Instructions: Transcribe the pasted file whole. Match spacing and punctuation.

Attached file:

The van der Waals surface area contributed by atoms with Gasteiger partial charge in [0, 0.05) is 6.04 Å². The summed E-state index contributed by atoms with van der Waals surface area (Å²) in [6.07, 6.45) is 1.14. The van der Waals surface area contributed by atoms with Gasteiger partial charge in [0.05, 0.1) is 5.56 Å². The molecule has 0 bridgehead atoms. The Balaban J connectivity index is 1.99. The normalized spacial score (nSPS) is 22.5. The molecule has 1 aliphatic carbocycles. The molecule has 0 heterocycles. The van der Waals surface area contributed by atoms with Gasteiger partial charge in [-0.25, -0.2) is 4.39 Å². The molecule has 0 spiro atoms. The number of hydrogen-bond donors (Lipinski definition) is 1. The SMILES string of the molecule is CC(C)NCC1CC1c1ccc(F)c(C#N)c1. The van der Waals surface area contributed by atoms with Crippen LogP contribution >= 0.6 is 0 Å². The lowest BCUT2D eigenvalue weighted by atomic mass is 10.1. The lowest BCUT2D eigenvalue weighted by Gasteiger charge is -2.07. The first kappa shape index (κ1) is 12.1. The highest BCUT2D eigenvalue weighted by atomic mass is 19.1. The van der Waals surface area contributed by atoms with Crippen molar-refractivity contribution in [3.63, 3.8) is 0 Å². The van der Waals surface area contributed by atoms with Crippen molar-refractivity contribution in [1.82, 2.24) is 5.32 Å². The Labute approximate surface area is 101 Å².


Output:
The van der Waals surface area contributed by atoms with Gasteiger partial charge in [0, 0.05) is 6.04 Å². The summed E-state index contributed by atoms with van der Waals surface area (Å²) in [6.07, 6.45) is 1.14. The van der Waals surface area contributed by atoms with Gasteiger partial charge in [0.05, 0.1) is 5.56 Å². The molecule has 0 bridgehead atoms. The Balaban J connectivity index is 1.99. The normalized spacial score (nSPS) is 22.5. The molecule has 1 aliphatic carbocycles. The molecule has 0 heterocycles. The van der Waals surface area contributed by atoms with Gasteiger partial charge in [-0.25, -0.2) is 4.39 Å². The molecule has 0 spiro atoms. The number of hydrogen-bond donors (Lipinski definition) is 1. The SMILES string of the molecule is CC(C)NCC1CC1c1ccc(F)c(C#N)c1. The van der Waals surface area contributed by atoms with Crippen LogP contribution >= 0.6 is 0 Å². The lowest BCUT2D eigenvalue weighted by atomic mass is 10.1. The lowest BCUT2D eigenvalue weighted by Gasteiger charge is -2.07. The first kappa shape index (κ1) is 12.1. The highest BCUT2D eigenvalue weighted by atomic mass is 19.1. The van der Waals surface area contributed by atoms with Crippen molar-refractivity contribution in [3.63, 3.8) is 0 Å². The van der Waals surface area contributed by atoms with Crippen molar-refractivity contribution in [1.82, 2.24) is 5.32 Å². The Labute approximate surface area is 101 Å².